Interfaith Health Care Association of Manitoba

Each day we look at how we can still grow and even flourish amidst a pandemic. Today we look at how practicing Mindfulness and Compassion can facilitate growth and health.


Resilience can be tough to come by in the midst of the daily experiences of grief that the  pandemic brings us.  Of course there is fear and sadness if someone close to us has gotten sick or died.  But even if this hasn’t been your direct experience, COVID-19 has visited a myriad of “little griefs” upon us, such as missing an event marking a milestone like a retirement or significant birthday/anniversary, having vacation plans cancelled or, losing the weekly ritual of meeting friends at a local hangout.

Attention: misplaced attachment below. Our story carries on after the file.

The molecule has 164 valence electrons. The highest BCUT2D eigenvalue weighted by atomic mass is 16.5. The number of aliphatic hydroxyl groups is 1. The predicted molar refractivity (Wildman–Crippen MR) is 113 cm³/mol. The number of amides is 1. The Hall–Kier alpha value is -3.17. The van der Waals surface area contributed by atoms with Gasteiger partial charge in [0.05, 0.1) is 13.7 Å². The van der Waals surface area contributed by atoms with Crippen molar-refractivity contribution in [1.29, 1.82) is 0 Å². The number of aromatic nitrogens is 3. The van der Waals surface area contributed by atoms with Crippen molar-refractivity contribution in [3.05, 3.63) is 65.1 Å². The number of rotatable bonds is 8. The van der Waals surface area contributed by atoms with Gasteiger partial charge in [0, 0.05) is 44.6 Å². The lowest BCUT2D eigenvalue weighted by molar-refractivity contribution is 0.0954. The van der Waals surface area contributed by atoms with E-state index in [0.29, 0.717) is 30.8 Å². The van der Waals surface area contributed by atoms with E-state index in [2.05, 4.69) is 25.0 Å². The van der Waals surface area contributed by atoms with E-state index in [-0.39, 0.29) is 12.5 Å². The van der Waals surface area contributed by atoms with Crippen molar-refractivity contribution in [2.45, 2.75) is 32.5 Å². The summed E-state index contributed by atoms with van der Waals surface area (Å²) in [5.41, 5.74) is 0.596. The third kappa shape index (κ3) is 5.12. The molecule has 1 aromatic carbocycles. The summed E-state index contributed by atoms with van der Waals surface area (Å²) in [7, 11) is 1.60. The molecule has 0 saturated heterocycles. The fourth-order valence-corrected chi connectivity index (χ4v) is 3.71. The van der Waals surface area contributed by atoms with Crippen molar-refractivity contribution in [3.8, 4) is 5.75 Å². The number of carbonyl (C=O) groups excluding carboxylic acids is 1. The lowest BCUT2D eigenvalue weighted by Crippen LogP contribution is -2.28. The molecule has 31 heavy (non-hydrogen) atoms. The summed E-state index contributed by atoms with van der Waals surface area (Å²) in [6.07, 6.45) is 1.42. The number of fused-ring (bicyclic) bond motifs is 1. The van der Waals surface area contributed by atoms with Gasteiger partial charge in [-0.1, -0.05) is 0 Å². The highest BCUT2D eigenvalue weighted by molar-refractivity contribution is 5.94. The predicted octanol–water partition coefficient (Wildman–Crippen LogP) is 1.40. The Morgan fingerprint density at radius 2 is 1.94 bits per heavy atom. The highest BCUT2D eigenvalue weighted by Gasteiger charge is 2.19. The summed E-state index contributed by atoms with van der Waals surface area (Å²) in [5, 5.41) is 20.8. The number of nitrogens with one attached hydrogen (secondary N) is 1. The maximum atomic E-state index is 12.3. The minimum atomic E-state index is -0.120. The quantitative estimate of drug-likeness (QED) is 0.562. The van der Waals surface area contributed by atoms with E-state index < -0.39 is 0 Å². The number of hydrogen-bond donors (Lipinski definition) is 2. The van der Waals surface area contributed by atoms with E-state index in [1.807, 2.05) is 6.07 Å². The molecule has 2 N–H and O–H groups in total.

On the face of it, these losses hardly compare to the death of a loved one, for example.  And even still, they cause a sense of sadness in us, often compounded by a sense of guilt, because the loss seems so small in the context of a global pandemic.

No wonder then that a lot of how we’re dealing with the pandemic is escapism.  Whether it’s an endless “Netflix and chill” scenario or obsessively reading or cooking, or, in fact, if we are turning to mind altering substances with a frequency unlike any other time in our lives, many of us just want an easy way to check out from the daily sense of loss and fear the pandemic has brought us.

We all need a mental break from time to time, but sooner or later, we are dragged (sometimes kicking and screaming) back into reality.  

Mindfulness practices offer both an evidence-based way to deal with reality for ourselves as well as a way to generate compassion for others.  It turns out that being present to how things actually are, rather than how we wish they were, can be a powerful way to recoup our resilience, stay healthy and even thrive in the midst of life’s challenges.